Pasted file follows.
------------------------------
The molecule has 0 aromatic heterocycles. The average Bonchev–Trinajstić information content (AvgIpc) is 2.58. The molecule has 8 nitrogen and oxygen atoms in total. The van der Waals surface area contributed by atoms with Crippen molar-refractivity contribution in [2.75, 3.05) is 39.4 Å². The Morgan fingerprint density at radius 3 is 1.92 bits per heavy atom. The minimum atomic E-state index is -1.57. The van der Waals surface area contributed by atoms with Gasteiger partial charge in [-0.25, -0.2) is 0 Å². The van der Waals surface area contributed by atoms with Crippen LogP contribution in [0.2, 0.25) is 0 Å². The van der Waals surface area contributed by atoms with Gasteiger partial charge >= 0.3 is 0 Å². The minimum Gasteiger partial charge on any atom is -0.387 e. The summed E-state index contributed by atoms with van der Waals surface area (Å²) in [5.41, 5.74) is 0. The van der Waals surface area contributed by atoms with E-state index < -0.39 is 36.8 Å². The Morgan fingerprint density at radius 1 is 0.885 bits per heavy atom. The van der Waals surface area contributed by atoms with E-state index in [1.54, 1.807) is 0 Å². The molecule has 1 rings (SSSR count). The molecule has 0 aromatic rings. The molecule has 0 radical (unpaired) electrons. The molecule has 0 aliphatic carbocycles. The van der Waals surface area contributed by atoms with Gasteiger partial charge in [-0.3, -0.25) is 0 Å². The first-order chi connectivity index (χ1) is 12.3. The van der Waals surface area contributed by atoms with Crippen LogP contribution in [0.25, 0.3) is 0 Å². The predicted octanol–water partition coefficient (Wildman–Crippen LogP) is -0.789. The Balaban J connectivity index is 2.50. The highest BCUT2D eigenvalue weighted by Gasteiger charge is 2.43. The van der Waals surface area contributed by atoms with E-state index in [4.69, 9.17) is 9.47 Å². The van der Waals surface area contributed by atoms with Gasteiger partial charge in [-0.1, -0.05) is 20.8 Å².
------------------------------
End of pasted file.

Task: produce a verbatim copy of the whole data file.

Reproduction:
The molecule has 0 aromatic heterocycles. The average Bonchev–Trinajstić information content (AvgIpc) is 2.58. The molecule has 8 nitrogen and oxygen atoms in total. The van der Waals surface area contributed by atoms with Crippen molar-refractivity contribution in [2.75, 3.05) is 39.4 Å². The Morgan fingerprint density at radius 3 is 1.92 bits per heavy atom. The minimum atomic E-state index is -1.57. The van der Waals surface area contributed by atoms with Gasteiger partial charge in [-0.25, -0.2) is 0 Å². The van der Waals surface area contributed by atoms with Crippen LogP contribution in [0.2, 0.25) is 0 Å². The van der Waals surface area contributed by atoms with Gasteiger partial charge >= 0.3 is 0 Å². The minimum Gasteiger partial charge on any atom is -0.387 e. The summed E-state index contributed by atoms with van der Waals surface area (Å²) in [5.41, 5.74) is 0. The van der Waals surface area contributed by atoms with E-state index < -0.39 is 36.8 Å². The Morgan fingerprint density at radius 1 is 0.885 bits per heavy atom. The van der Waals surface area contributed by atoms with E-state index in [1.54, 1.807) is 0 Å². The molecule has 1 rings (SSSR count). The molecule has 0 aromatic rings. The molecule has 0 radical (unpaired) electrons. The molecule has 0 aliphatic carbocycles. The van der Waals surface area contributed by atoms with Gasteiger partial charge in [-0.3, -0.25) is 0 Å². The first-order chi connectivity index (χ1) is 12.3. The van der Waals surface area contributed by atoms with Crippen LogP contribution in [0.25, 0.3) is 0 Å². The predicted octanol–water partition coefficient (Wildman–Crippen LogP) is -0.789. The Balaban J connectivity index is 2.50. The highest BCUT2D eigenvalue weighted by Gasteiger charge is 2.43. The van der Waals surface area contributed by atoms with E-state index in [4.69, 9.17) is 9.47 Å². The van der Waals surface area contributed by atoms with Gasteiger partial charge in [-0.1, -0.05) is 20.8 Å².